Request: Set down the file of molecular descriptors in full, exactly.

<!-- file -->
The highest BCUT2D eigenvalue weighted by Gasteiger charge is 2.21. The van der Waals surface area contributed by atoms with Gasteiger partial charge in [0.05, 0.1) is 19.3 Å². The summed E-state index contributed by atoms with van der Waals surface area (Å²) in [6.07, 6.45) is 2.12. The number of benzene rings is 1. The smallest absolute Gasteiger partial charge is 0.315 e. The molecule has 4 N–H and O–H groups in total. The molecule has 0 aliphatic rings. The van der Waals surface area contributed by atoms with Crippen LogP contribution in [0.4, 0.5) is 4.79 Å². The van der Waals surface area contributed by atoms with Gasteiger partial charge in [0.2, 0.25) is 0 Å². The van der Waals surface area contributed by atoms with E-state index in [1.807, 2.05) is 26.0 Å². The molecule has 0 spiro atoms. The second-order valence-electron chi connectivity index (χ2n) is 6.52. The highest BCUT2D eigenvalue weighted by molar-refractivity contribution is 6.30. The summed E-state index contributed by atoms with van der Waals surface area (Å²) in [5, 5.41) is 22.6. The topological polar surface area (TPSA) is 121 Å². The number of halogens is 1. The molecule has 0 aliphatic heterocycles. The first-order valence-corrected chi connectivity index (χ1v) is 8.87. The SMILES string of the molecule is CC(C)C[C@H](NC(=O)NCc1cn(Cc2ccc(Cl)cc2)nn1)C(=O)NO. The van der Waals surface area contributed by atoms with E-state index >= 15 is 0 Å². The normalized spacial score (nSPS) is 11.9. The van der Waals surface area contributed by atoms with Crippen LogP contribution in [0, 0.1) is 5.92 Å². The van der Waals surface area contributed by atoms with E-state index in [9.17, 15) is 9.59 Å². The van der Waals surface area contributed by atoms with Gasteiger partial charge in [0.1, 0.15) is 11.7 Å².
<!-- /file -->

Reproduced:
The highest BCUT2D eigenvalue weighted by Gasteiger charge is 2.21. The van der Waals surface area contributed by atoms with Gasteiger partial charge in [0.05, 0.1) is 19.3 Å². The summed E-state index contributed by atoms with van der Waals surface area (Å²) in [6.07, 6.45) is 2.12. The number of benzene rings is 1. The smallest absolute Gasteiger partial charge is 0.315 e. The molecule has 4 N–H and O–H groups in total. The molecule has 0 aliphatic rings. The van der Waals surface area contributed by atoms with Crippen LogP contribution in [0.4, 0.5) is 4.79 Å². The van der Waals surface area contributed by atoms with Gasteiger partial charge in [0.2, 0.25) is 0 Å². The van der Waals surface area contributed by atoms with E-state index in [1.807, 2.05) is 26.0 Å². The molecule has 0 spiro atoms. The second-order valence-electron chi connectivity index (χ2n) is 6.52. The highest BCUT2D eigenvalue weighted by molar-refractivity contribution is 6.30. The summed E-state index contributed by atoms with van der Waals surface area (Å²) in [5, 5.41) is 22.6. The topological polar surface area (TPSA) is 121 Å². The number of halogens is 1. The molecule has 0 aliphatic heterocycles. The first-order valence-corrected chi connectivity index (χ1v) is 8.87. The SMILES string of the molecule is CC(C)C[C@H](NC(=O)NCc1cn(Cc2ccc(Cl)cc2)nn1)C(=O)NO. The van der Waals surface area contributed by atoms with E-state index >= 15 is 0 Å². The normalized spacial score (nSPS) is 11.9. The van der Waals surface area contributed by atoms with Crippen LogP contribution in [0, 0.1) is 5.92 Å². The van der Waals surface area contributed by atoms with E-state index in [9.17, 15) is 9.59 Å². The van der Waals surface area contributed by atoms with Gasteiger partial charge in [0.1, 0.15) is 11.7 Å².